One of the biggest concerns about drones is their usage around airports. Several recent close calls have left the government scrambling to continue to catch up to the quickly evolving capabilities and usages of the flying cameras. The FAA is now testing a new system for detecting unauthorized drones near airports.
Despite the explosion of interest in drones with cameras, one place you're not likely to see them used in the near future is commercial television newsrooms. A just released annual survey by the Radio Television Digital News Association and Hoftsra University reveals most stations have not used drones with cameras and don't plan on using them. Why you ask? That makes no sense. From a photographer or producer or reporter's perspective, it doesn't. These Unmanned Aircraft Systems (UAS), as the FAA refers to them, are far cheaper than a news helicopter to acquire and operate and can get closer to the action.
It seems like at least once a week I find myself having a conversation with a filmmaker or photographer who is struggling to understand the current state of rules, with regard to the commercial use of drones. And who can blame them? Digging through the FAA's website to get clear information is a painful exercise, and things continue to change every few months. This video features Chris Newman, a professional drone pilot, to break the current policies down in a clear language, and he tells us what to expect next from the FAA.
Having your images stolen at one point or another is virtually a formality when it comes to being a photographer. It’s frustrating, not least when it happens through one of your customers. One new website claims to have the solution to make sure you never get ripped off again.
Just in time for 2016, the FAA released a registration system and will require anyone currently operating unmanned aerial systems (UAS), otherwise known as "drones," to register by February 19 of this year. Although the FAA's legal authority over this issue is questionable and although this applies to anyone flying drones only within certain weight guidelines for hobby or recreational use outdoors, there are a number of reasons you should register in the next 10 days, even if these particular circumstances do not apply to you.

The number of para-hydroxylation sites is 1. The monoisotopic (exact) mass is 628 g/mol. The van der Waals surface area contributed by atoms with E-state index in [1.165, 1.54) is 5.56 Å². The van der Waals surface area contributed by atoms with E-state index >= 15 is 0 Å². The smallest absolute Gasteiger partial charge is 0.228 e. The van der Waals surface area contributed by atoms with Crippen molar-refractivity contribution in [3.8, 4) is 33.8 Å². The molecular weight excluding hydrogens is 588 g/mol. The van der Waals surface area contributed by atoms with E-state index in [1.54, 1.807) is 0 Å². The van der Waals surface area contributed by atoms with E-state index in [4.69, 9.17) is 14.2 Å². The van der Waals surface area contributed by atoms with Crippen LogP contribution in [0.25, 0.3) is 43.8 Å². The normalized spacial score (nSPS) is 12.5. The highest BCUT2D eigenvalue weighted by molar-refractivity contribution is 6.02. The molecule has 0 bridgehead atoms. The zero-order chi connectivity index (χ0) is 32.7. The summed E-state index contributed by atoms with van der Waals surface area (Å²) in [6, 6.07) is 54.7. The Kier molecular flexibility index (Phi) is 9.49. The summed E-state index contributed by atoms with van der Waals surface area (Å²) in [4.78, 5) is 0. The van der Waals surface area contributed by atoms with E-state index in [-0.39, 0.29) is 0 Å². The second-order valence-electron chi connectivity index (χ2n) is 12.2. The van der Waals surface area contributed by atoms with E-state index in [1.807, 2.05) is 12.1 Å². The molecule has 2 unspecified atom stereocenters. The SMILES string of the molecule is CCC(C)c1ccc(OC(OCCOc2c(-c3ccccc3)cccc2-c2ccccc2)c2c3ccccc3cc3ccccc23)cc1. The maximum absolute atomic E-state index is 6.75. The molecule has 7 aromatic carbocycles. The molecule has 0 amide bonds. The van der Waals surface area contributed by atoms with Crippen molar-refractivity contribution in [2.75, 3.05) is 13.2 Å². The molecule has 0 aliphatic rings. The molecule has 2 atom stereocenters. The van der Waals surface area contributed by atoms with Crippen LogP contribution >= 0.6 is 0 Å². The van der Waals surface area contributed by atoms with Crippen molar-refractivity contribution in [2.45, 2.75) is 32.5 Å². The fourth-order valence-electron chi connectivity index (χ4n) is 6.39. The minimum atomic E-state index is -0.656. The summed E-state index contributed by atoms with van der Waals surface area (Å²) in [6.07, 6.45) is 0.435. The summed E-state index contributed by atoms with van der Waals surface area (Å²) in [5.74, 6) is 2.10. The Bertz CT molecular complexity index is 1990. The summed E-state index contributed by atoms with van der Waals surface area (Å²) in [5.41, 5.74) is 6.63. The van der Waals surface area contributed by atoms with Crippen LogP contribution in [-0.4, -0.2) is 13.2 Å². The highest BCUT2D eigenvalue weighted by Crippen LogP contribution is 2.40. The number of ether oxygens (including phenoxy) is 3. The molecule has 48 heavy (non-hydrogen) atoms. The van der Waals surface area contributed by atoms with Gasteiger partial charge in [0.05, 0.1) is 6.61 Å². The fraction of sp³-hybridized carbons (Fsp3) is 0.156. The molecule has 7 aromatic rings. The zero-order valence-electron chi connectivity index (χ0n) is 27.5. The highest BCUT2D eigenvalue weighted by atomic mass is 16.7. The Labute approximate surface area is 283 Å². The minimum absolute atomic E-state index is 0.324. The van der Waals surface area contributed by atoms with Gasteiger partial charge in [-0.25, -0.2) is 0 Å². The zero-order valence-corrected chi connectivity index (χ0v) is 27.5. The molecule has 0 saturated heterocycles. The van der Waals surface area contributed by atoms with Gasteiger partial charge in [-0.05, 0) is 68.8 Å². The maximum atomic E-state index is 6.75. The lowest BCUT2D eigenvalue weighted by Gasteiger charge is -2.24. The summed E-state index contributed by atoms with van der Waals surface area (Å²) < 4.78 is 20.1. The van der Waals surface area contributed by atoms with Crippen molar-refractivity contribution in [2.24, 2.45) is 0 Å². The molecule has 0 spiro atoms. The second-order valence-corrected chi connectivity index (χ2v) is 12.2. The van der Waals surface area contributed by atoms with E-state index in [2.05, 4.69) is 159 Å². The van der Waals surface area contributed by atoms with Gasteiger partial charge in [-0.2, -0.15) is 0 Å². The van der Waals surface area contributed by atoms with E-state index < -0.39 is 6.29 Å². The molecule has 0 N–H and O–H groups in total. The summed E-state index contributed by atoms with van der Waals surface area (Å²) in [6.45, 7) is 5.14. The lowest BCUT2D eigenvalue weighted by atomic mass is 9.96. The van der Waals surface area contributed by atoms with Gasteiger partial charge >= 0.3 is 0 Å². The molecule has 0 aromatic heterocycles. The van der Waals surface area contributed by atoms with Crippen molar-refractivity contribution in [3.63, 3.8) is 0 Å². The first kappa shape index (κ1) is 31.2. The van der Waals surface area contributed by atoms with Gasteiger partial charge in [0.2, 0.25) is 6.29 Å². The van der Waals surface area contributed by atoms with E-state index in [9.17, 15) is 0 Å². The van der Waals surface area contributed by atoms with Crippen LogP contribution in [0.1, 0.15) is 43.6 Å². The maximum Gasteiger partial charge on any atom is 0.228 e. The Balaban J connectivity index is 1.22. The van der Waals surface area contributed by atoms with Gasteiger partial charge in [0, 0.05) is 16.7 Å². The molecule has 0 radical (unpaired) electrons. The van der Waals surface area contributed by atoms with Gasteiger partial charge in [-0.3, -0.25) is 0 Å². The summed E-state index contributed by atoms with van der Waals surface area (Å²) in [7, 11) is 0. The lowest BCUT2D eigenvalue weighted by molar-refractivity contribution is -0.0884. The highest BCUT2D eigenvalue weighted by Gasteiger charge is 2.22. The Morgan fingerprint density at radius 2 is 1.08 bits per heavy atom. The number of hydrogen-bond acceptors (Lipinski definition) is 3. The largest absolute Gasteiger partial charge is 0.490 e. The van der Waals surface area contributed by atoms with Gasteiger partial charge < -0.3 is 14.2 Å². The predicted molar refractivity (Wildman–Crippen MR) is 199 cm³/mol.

The Verge reported Tuesday that British hydrogen fuel cell technology company Intelligent Energy has been successfully testing a miniaturized version of a hydrogen fuel cell as part of a drone system with the intent to increase flight times. Through such hydrogen fuel cell technology, drones could start flying for up to and over two hours, which would be a six-fold increase over the current industry-standard 20-minute flight time for many drones.
When the terrorist organization, ISIS, isn't busy terrorizing people, they are apparently busy stealing photographer's artwork. In this day and age, it's not uncommon to have your work stolen. Heck, it's pretty common. But having the bane of the earth stealing your work has to be a new experience. That's not the end of the story though. It gets worse.
The FAA has been working on establishing rules and regulations for drone owners for several months, and today they have announced a mandatory registration law for drone operators that goes into effect on December 21 of this year. Starting on December 21, you will be to apply at the new FAA registration website.
As the legal situation involving drones continues to evolve and registration becomes an inevitability, many "drone registration" firms have begun to spring up. The FAA has made it a point to note that drone owners do not need to jump the gun, as registration is likely to be a simple and straightforward process, easily completable without outside assistance.
If you spent even a moderate amount of time on Facebook back in late September, you likely saw a viral video and photo about a wedding photographer who captured a genuinely heartwarming moment in which a bride's biological father stopped the wedding procession to grab the step-father from his seat so they could both walk her down the aisle. While millions of collective "awws" were emitted then, fast forward six weeks and now the situation has resulted in lawsuits and death threats involving the photographer.
AIG's recent move to begin insuring unmanned aerial vehicles (UAVs) marked the beginning of the first large, national insurance company to get ahead of (or catch up with) the "drone movement." Like this season's migration of Canadian geese, everyone seems to be flocking in droves, clearly intent on getting to the online shopping outlets and local electronics stores that sell the latest drones. But few actually know about how to use their newly affordable crafts safely and without risking their entire life's savings. A quick phone call with the Hill & Usher insurance agency led us to a few clues about where to start.